Some of the most compelling work at A/Visions 2012 welded engaging musical performances to the presentation of historical and aesthetic mythologies. Berlin’s Andrew Pekler and Jan Jelinek crafted droning, transcendent soundscapes out of the compositions of the late Ursula Bogner, an obscure German electronic musician active in the 70s and 80s who was headlong into fringe science. Drawing on the idiosyncratic legacy of their might-be-fake-but-completely-plausible muse, the duo positioned themselves perpendicular to the crowd with a camera clamped to a mic stand filming their clinical interactions with their analogue kits. This live feed sat alongside a deadpan slideshow that cycled through various biographical photographs of Bogner, her family and celestial diagrams. The sight of Pekler and Jelinek cooly constructing space jazz against a backdrop of musty photographs proved beyond a doubt that the world is ready for a hybrid Wes Anderson/Sun Ra multimedia aesthetic. The key takeaway from this performance: the mytho-biography of Ursula Bogner is the most compelling cosmology in electronic music since Drexciya.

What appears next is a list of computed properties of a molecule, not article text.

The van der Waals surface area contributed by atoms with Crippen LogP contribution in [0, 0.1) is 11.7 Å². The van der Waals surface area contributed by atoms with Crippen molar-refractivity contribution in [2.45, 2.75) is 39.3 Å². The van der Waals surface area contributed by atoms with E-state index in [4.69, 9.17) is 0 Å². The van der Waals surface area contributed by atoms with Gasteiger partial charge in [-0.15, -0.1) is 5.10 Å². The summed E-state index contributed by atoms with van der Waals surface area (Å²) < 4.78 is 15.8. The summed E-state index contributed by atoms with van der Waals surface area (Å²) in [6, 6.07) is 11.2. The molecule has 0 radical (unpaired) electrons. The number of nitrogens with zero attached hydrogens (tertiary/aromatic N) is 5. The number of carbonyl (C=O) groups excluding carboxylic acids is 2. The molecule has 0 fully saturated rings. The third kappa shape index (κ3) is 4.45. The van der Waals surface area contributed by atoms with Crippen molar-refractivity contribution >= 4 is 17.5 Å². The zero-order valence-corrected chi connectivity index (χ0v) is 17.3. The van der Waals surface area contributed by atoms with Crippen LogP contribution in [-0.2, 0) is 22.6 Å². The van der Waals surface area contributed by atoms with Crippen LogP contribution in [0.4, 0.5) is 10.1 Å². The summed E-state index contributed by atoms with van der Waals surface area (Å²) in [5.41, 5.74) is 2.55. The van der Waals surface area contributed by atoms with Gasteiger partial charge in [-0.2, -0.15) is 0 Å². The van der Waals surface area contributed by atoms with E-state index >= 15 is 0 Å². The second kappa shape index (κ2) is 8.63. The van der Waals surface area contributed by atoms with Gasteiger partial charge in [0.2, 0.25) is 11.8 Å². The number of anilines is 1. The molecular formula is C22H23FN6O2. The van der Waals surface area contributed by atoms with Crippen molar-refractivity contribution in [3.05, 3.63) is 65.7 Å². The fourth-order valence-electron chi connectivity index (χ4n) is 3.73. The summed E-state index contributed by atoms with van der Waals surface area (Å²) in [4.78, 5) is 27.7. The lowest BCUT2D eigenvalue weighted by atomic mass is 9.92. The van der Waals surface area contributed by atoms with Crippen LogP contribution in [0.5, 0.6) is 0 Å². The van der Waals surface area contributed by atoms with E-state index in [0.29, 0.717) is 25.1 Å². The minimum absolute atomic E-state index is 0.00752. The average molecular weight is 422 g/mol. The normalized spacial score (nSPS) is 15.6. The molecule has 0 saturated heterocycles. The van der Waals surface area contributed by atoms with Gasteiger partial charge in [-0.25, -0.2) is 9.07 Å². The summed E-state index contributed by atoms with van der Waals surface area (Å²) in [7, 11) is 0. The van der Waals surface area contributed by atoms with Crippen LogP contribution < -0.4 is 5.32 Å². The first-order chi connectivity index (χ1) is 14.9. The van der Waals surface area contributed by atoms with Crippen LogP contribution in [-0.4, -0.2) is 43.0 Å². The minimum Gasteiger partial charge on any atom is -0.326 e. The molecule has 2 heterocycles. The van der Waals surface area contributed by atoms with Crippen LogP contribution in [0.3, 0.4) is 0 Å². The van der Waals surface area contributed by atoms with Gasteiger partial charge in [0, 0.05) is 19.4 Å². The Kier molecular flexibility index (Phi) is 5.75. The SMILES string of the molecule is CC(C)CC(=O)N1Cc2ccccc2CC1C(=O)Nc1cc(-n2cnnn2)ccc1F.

Not every performance at MUTEK trafficked in long-forgotten fringe musicians, we also saw some artful homages to 70s and 80s video and atomic warfare. Video artist Sabrina Ratté teamed up with Le Révélateur (aka Roger Tellier-Craig, formerly of Godspeed You! Black Emperor) to present a lo-fi, dreamy AV performance that wed the “chromatic aberrations” of abstract colour fields and landscapes with idyllic ambient. Ratté displayed mastery of a number of classic video transitions and effects to provide a retro, thoroughly authored series of vignettes that perfectly mirrored Tellier-Craig’s compositions. Veteran producers Biosphere and Lustmord teamed up to present Trinity, a cinematic exploration of the landscape and technology surrounding the first detonation of a nuclear device in 1945. Like Jelinek and Pekler, the duo deployed a range of archival photography to stitch together a narrative of inference. Comprised of vignettes focusing on the texture of affected terrain, portraiture of the scientists and military personal involved in the detonation and some classic nerdcore fetishization of (military) gadgetry and infrastructure. The ominous set waxed and waned between the blistering intensity of a death march and more restrained atmospherics, and while it felt unfocused at times, so be it, as it was undeniably live.